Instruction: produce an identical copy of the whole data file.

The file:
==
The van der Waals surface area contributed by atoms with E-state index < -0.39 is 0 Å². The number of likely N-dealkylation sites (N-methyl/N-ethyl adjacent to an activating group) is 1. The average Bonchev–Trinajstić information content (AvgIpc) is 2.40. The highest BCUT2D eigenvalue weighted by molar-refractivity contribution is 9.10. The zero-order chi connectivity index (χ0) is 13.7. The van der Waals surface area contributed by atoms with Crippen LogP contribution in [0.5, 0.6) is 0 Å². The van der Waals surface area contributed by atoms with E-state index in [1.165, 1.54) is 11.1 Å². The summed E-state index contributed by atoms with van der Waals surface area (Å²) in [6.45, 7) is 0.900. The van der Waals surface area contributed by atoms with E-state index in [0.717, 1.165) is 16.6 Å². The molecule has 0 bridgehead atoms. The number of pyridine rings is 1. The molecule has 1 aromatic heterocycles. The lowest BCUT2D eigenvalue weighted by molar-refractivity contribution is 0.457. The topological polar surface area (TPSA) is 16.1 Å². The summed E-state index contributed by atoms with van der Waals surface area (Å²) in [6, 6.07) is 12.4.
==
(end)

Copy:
The van der Waals surface area contributed by atoms with E-state index < -0.39 is 0 Å². The number of likely N-dealkylation sites (N-methyl/N-ethyl adjacent to an activating group) is 1. The average Bonchev–Trinajstić information content (AvgIpc) is 2.40. The highest BCUT2D eigenvalue weighted by molar-refractivity contribution is 9.10. The zero-order chi connectivity index (χ0) is 13.7. The van der Waals surface area contributed by atoms with Crippen LogP contribution in [0.5, 0.6) is 0 Å². The van der Waals surface area contributed by atoms with E-state index in [1.165, 1.54) is 11.1 Å². The summed E-state index contributed by atoms with van der Waals surface area (Å²) in [6.45, 7) is 0.900. The van der Waals surface area contributed by atoms with E-state index in [0.717, 1.165) is 16.6 Å². The molecule has 0 bridgehead atoms. The number of pyridine rings is 1. The molecule has 1 aromatic heterocycles. The lowest BCUT2D eigenvalue weighted by molar-refractivity contribution is 0.457. The topological polar surface area (TPSA) is 16.1 Å². The summed E-state index contributed by atoms with van der Waals surface area (Å²) in [6, 6.07) is 12.4.